In the past month, three California assembly bills concerning queer rights have advanced considerably, increasing the likelihood of state-recognized domestic partnerships for same-gender couples and gaining protection for transgender people in housing and the workplace.
The Domestic Partner Rights and Responsibilities Act, AB 205, seeks to reverse the success of Proposition 22, the Protection of Marriage Initiative, which was voted on in 2000 and denied recognition of same-gender unions in California. AB 205 was passed by a key committee, the Democrat-controlled Assembly Judiciary Committee on Tuesday, April 1.
According to the conservative group, Campaign for California Families, which publicly voiced opposition to the bill outside of Gov. Gray Davis’ office, the governor will likely have the most power over whether or not the bill becomes law.
“Gov. Davis is going to be pressured heavily by the right not to support this bill,” said freshwoman Ali Usilcka.”This would be a huge step towards gaining rights for gay people, but only time will tell if Davis has enough influence and makes the right decision,” Usilcka said.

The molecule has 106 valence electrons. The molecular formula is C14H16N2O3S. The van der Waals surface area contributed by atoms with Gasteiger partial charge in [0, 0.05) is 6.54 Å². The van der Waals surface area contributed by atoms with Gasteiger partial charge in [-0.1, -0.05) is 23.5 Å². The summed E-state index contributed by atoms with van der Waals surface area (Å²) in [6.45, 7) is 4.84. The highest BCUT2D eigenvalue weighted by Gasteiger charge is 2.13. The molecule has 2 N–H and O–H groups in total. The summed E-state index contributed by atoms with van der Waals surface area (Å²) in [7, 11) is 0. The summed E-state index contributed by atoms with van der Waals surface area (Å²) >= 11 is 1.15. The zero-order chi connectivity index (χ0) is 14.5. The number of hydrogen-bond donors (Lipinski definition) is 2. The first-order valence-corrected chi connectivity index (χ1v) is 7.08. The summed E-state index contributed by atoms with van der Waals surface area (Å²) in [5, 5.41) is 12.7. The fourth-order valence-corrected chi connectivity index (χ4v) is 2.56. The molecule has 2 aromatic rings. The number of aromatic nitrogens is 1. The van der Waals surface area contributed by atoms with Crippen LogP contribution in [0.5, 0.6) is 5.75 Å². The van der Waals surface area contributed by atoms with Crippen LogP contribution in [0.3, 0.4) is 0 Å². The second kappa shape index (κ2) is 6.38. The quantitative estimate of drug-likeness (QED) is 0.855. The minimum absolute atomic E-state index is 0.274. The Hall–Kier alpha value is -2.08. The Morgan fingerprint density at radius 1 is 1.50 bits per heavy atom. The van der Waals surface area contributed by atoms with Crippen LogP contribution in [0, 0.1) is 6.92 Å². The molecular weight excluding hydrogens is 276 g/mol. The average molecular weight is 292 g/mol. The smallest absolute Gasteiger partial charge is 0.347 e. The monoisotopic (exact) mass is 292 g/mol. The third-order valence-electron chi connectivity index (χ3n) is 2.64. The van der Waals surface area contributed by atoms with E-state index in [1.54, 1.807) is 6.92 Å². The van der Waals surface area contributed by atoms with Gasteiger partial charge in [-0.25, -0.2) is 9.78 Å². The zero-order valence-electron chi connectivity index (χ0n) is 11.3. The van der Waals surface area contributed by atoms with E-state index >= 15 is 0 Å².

The second bill pertaining to domestic partnerships, AB 17, was introduced by Assembly member Christine Kehoe and passed by the same committee. AB17 would prohibit California state agencies to contract with businesses that don’t offer the same benefits to registered same-gender couples that they do to married heterosexuals.
Just as AB 17 would prohibit discrimination on the basis of sexual orientation, AB 196 intends to provide protection from discrimination based on gender characteristics and gender expression. The California state assembly’s labor and employment committee approved the bill on Wednesday, March 19, which still must pass through the assembly appropriations committee. For transgender people and others who experience discrimination based on their gender expression, this bill will provide legal process for those who lose their jobs or are denied housing because of discrimination. AB 196 is supported by many civil rights organizations, including the National Association for the Advancement of Colored People, the California Labor Federation, and the California Commission on the Status of Women. “Its not like AB 196 is going to end the daily harassment and discrimination that transgender people face, but it is a step in the right direction for California and a victory for civil rights,” said sophomore Sara Spriggs.